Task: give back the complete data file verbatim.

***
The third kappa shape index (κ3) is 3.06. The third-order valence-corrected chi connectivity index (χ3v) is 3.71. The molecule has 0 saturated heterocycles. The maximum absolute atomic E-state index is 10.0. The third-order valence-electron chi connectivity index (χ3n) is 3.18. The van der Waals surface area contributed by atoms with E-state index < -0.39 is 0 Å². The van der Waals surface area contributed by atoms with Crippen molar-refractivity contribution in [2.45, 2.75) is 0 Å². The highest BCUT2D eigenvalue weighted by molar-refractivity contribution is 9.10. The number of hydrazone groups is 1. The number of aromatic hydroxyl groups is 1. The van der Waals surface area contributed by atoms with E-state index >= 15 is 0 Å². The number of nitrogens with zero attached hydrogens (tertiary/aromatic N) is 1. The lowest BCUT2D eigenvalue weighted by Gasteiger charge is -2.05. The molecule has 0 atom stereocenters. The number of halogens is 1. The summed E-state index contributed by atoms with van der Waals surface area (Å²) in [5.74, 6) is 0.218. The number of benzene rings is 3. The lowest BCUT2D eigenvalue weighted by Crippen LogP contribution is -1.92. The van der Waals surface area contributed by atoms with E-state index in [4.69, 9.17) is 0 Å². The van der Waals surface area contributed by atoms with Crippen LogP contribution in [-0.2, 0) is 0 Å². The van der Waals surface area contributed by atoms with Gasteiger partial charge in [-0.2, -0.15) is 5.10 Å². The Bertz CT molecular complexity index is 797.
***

The third kappa shape index (κ3) is 3.06. The third-order valence-corrected chi connectivity index (χ3v) is 3.71. The molecule has 0 saturated heterocycles. The maximum absolute atomic E-state index is 10.0. The third-order valence-electron chi connectivity index (χ3n) is 3.18. The van der Waals surface area contributed by atoms with E-state index < -0.39 is 0 Å². The van der Waals surface area contributed by atoms with Crippen molar-refractivity contribution in [2.45, 2.75) is 0 Å². The highest BCUT2D eigenvalue weighted by molar-refractivity contribution is 9.10. The number of hydrazone groups is 1. The number of aromatic hydroxyl groups is 1. The van der Waals surface area contributed by atoms with E-state index >= 15 is 0 Å². The number of nitrogens with zero attached hydrogens (tertiary/aromatic N) is 1. The lowest BCUT2D eigenvalue weighted by Gasteiger charge is -2.05. The molecule has 0 atom stereocenters. The number of halogens is 1. The summed E-state index contributed by atoms with van der Waals surface area (Å²) in [5.74, 6) is 0.218. The number of benzene rings is 3. The lowest BCUT2D eigenvalue weighted by Crippen LogP contribution is -1.92. The van der Waals surface area contributed by atoms with E-state index in [4.69, 9.17) is 0 Å². The van der Waals surface area contributed by atoms with Crippen LogP contribution in [-0.2, 0) is 0 Å². The van der Waals surface area contributed by atoms with Gasteiger partial charge in [-0.2, -0.15) is 5.10 Å². The Bertz CT molecular complexity index is 797.